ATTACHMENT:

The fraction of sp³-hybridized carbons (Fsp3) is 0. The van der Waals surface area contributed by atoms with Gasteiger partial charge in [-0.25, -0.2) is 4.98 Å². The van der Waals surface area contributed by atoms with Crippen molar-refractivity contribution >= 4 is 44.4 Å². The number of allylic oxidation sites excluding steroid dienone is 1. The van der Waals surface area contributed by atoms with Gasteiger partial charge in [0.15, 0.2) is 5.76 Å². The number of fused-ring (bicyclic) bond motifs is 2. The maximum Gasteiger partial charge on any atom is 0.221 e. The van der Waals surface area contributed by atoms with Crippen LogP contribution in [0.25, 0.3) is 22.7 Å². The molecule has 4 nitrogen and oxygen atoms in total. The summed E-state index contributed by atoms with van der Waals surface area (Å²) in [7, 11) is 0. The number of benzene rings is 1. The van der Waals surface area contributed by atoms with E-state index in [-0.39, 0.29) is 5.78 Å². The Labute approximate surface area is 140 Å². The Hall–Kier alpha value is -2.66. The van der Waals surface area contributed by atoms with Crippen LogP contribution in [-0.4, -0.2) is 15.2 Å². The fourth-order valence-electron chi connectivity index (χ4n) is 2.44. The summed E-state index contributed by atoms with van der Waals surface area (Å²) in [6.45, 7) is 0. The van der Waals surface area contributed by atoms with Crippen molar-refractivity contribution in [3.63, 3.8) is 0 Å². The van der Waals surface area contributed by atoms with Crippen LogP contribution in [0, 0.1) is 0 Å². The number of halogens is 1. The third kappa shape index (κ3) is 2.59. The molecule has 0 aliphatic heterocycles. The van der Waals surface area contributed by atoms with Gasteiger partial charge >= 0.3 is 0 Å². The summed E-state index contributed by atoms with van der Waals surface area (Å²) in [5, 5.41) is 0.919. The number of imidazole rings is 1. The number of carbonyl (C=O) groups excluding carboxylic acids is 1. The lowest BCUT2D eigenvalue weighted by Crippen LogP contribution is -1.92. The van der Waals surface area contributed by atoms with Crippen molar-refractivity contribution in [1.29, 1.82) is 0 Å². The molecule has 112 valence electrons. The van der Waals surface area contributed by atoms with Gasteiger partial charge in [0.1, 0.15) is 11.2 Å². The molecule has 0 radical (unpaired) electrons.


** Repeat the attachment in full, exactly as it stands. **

The fraction of sp³-hybridized carbons (Fsp3) is 0. The van der Waals surface area contributed by atoms with Gasteiger partial charge in [-0.25, -0.2) is 4.98 Å². The van der Waals surface area contributed by atoms with Crippen molar-refractivity contribution >= 4 is 44.4 Å². The number of allylic oxidation sites excluding steroid dienone is 1. The van der Waals surface area contributed by atoms with Gasteiger partial charge in [0.15, 0.2) is 5.76 Å². The number of fused-ring (bicyclic) bond motifs is 2. The maximum Gasteiger partial charge on any atom is 0.221 e. The van der Waals surface area contributed by atoms with Crippen LogP contribution in [0.25, 0.3) is 22.7 Å². The molecule has 4 nitrogen and oxygen atoms in total. The summed E-state index contributed by atoms with van der Waals surface area (Å²) in [7, 11) is 0. The number of benzene rings is 1. The van der Waals surface area contributed by atoms with E-state index in [-0.39, 0.29) is 5.78 Å². The Labute approximate surface area is 140 Å². The Hall–Kier alpha value is -2.66. The van der Waals surface area contributed by atoms with Crippen LogP contribution in [-0.4, -0.2) is 15.2 Å². The fourth-order valence-electron chi connectivity index (χ4n) is 2.44. The summed E-state index contributed by atoms with van der Waals surface area (Å²) in [6.45, 7) is 0. The van der Waals surface area contributed by atoms with Crippen molar-refractivity contribution in [3.63, 3.8) is 0 Å². The van der Waals surface area contributed by atoms with Crippen LogP contribution in [0, 0.1) is 0 Å². The number of halogens is 1. The third kappa shape index (κ3) is 2.59. The molecule has 0 aliphatic heterocycles. The van der Waals surface area contributed by atoms with Gasteiger partial charge >= 0.3 is 0 Å². The summed E-state index contributed by atoms with van der Waals surface area (Å²) in [5, 5.41) is 0.919. The number of imidazole rings is 1. The number of carbonyl (C=O) groups excluding carboxylic acids is 1. The lowest BCUT2D eigenvalue weighted by Crippen LogP contribution is -1.92. The van der Waals surface area contributed by atoms with Crippen molar-refractivity contribution in [1.29, 1.82) is 0 Å². The molecule has 112 valence electrons. The van der Waals surface area contributed by atoms with Gasteiger partial charge in [0.1, 0.15) is 11.2 Å². The molecule has 0 radical (unpaired) electrons.